Title

Autism Spectrum Disorder and the G.F.C.F Diet

Faculty Mentor(s)

Tonya Butler-Collins

Proposal Type

Presentation

Location

Robinson Ballroom

Start Date

21-3-2012 1:20 PM

End Date

21-3-2012 1:35 PM

Description/Abstract

The prevalence of autism spectrum disorders (ASD) is on the rise in the United States. The increasing number of children with ASD has led to new fields of study within the medical community. We researched different case studies to determine if a gluten free – casein free diet was helping children with ASD. After investigating four different case studies we found that there was evidence that the change in diet helped the children with their behavioral difficulties and other symptoms. Many scientists have studied what causes adverse behavior and gastrointestinal issues in autistic children. Some have found the causes to be due to the improper metabolizing of proteins found in gluten and casein containing products (Seitler, B.N., PhD.) as well as the increase of antibodies which can trigger an inflammatory response in the intestine (Research on Dietary Interventions in ASD). These studies also found that when children with ASD were placed on a gluten free – casein free diet, symptoms observed by parents had improved. The issue with these conclusions is that, the idea is still new and all testing is being done on small scale groups. Testing on large groups is still required to make substantial progress.

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Mar 21st, 1:20 PM Mar 21st, 1:35 PM

Autism Spectrum Disorder and the G.F.C.F Diet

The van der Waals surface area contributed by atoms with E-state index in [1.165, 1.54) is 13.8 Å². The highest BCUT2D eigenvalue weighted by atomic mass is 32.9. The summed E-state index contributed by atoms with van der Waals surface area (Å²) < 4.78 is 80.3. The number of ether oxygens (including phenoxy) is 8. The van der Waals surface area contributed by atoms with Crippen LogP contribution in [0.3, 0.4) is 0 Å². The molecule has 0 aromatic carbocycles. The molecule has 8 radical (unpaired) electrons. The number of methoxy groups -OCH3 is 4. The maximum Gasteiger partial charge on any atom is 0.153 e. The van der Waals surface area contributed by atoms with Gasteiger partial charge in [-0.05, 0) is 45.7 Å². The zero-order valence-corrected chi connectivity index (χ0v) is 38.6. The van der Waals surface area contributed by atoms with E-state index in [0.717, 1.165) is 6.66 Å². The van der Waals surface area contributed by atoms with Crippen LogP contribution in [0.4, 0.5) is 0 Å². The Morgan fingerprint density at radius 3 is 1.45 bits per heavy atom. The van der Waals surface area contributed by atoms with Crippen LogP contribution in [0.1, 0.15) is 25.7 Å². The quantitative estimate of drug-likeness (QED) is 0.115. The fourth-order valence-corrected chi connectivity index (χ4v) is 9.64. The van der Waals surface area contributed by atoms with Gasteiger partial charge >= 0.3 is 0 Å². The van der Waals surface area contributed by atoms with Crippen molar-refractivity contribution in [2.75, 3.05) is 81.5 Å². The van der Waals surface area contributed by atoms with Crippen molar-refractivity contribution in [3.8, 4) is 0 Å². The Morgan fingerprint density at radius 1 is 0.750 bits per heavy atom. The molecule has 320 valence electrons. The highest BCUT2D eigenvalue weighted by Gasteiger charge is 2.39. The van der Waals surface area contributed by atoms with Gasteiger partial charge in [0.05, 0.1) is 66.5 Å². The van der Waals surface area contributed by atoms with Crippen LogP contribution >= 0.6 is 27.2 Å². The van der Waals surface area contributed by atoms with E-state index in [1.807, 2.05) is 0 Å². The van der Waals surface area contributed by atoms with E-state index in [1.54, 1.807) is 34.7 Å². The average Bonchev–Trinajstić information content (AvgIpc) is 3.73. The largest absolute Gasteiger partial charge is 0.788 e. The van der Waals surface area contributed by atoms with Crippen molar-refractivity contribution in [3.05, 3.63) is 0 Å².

Robinson Ballroom

The prevalence of autism spectrum disorders (ASD) is on the rise in the United States. The increasing number of children with ASD has led to new fields of study within the medical community. We researched different case studies to determine if a gluten free – casein free diet was helping children with ASD. After investigating four different case studies we found that there was evidence that the change in diet helped the children with their behavioral difficulties and other symptoms. Many scientists have studied what causes adverse behavior and gastrointestinal issues in autistic children. Some have found the causes to be due to the improper metabolizing of proteins found in gluten and casein containing products (Seitler, B.N., PhD.) as well as the increase of antibodies which can trigger an inflammatory response in the intestine (Research on Dietary Interventions in ASD). These studies also found that when children with ASD were placed on a gluten free – casein free diet, symptoms observed by parents had improved. The issue with these conclusions is that, the idea is still new and all testing is being done on small scale groups. Testing on large groups is still required to make substantial progress.